ask our doctors

Refsum Disease

Get the facts on Refsum Disease treatment, diagnosis, staging, causes, types, symptoms. Information and current news about clinical trials and trial-related data, Refsum Disease prevention, screening, research, statistics and other Refsum Disease related topics. We answer all your qestions about Refsum Disease.

Question: Infantile Refsum Disease - what causes it? My cousins baby was diagnosed with this. Could it be confused with shaking a baby? My cousin has 2 kids - and can't take care of herself much less kids. She gave the 1st one up and took him back after the rough time with a premie was over. She has lost him several times ( he was found 3 blocks away by police, neighbors have found him wandering &called police, landlord has found him etc..), and left him sitting in a car on a hot day because she forgot him. With the second one she had no one to take the baby so she kept it and finally married that one's daddy. When the baby was 6 mo she got pregnant again. The daddy left apt, & a couple minutes later she left apt to go visit friends 2 doors down, later the 2 yr old left the apt and the baby was all alone. I don't know when anyone went back. I'm worried she might have left the baby with my aunt who is a known child abuser, or that the mommy might have hurt the baby herself. So I am trying to find out if they made the right diagnoses.

Answer: Infantile Refsum disease is a disorder characterized by the reduction or absence of peroxisomes (cell structures that rid the body of toxic substances) in the body and by the accumulation of phytanic acid in blood plasma and tissue. Infantile Refsum disease is one of a group of genetic disorders called the leukodystrophies that affect growth of the myelin sheath, the fatty covering -- which acts as an insulator -- on nerve fibers in the brain. Symptoms may include visual impairments including retinitis pigmentosa and nystagmus (rapid, involuntary jerky eye movements), hearing impairments, hypotonia (decreased muscle tone), failure to thrive, developmental delay, ataxia (impaired muscle coordination), hepatomegaly (enlargement of the liver), hypocholesterolemia (an abnormally diminished amount of cholesterol in the blood), and mild facial dysmorphism (abnormalities in the form and structure of the face). Onset of the disorder begins in early infancy. Is there any treatment? There is no cure or standard course of treatment for infantile Refsum disease. Treatment is symptomatic and supportive. What is the prognosis? The prognosis for individuals with infantile Refsum disease is poor. Death generally occurs in the second decade of life.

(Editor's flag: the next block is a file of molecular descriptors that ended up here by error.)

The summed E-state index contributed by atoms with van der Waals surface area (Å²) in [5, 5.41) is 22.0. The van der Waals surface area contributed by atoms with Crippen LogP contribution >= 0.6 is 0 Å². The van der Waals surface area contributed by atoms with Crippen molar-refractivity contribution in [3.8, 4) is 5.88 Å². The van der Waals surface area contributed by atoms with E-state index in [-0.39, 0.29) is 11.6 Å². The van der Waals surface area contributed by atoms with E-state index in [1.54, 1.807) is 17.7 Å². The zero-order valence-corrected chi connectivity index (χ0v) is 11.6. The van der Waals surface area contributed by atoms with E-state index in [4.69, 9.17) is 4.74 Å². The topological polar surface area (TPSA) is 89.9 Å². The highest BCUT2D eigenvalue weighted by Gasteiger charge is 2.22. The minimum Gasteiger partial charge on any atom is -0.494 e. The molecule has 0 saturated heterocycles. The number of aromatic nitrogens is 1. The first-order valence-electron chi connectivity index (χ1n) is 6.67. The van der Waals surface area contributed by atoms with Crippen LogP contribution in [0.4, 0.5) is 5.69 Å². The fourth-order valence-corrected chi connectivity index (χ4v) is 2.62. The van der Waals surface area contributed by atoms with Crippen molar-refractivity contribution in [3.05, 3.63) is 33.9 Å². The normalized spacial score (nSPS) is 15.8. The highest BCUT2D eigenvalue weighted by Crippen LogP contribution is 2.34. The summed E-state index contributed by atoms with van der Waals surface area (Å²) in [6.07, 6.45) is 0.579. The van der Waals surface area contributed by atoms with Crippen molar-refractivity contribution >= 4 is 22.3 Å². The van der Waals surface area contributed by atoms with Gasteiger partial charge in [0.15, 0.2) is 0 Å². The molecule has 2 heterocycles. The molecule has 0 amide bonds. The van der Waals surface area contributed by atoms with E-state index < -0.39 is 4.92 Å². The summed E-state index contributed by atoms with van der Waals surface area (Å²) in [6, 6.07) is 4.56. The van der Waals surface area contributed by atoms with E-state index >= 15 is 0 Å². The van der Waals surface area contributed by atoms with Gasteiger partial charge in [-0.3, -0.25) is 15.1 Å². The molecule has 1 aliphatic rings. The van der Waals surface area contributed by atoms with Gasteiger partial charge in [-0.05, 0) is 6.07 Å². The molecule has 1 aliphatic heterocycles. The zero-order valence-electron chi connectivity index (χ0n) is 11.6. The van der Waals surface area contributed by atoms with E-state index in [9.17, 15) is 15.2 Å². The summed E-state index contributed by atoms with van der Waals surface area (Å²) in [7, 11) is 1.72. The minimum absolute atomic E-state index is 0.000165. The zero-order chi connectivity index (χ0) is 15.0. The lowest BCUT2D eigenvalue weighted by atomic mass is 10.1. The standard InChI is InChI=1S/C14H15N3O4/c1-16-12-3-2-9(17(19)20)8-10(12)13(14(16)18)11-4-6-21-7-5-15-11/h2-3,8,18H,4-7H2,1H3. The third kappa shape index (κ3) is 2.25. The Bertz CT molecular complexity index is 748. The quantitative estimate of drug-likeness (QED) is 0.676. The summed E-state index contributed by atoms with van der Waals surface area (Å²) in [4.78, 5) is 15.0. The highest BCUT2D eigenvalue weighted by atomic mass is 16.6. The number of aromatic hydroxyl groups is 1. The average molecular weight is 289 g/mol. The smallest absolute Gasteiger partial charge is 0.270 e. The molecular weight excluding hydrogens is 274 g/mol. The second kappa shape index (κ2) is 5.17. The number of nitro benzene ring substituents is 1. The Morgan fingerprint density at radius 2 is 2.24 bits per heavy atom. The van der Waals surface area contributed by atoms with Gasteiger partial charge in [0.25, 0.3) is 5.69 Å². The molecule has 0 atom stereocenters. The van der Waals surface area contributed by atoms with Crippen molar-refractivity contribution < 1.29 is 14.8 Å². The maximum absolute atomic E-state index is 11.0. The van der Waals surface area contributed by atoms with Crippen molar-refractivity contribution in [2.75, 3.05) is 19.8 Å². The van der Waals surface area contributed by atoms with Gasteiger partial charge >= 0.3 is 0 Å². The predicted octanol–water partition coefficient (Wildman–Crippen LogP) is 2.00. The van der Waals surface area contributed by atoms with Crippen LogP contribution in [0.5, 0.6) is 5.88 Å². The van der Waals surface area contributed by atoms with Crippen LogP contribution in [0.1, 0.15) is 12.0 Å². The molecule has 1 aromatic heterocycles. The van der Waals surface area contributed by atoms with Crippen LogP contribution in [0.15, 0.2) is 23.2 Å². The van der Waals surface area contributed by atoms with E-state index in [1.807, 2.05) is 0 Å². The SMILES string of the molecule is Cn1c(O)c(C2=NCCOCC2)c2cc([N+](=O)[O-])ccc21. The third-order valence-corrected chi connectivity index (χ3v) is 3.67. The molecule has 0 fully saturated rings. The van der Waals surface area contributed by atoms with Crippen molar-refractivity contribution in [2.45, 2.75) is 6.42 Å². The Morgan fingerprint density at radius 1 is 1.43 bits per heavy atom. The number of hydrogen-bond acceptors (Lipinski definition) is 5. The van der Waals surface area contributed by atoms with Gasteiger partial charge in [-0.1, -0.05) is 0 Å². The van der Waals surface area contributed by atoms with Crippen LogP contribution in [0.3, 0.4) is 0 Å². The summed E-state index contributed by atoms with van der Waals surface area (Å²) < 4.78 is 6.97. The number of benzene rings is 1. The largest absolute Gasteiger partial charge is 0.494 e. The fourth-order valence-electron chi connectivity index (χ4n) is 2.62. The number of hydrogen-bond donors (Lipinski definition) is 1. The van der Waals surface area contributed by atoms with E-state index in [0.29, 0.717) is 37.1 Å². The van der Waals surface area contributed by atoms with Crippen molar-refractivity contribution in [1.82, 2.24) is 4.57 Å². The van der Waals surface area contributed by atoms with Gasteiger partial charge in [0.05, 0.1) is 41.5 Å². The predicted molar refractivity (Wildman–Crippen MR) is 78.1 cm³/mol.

Refsum Disease News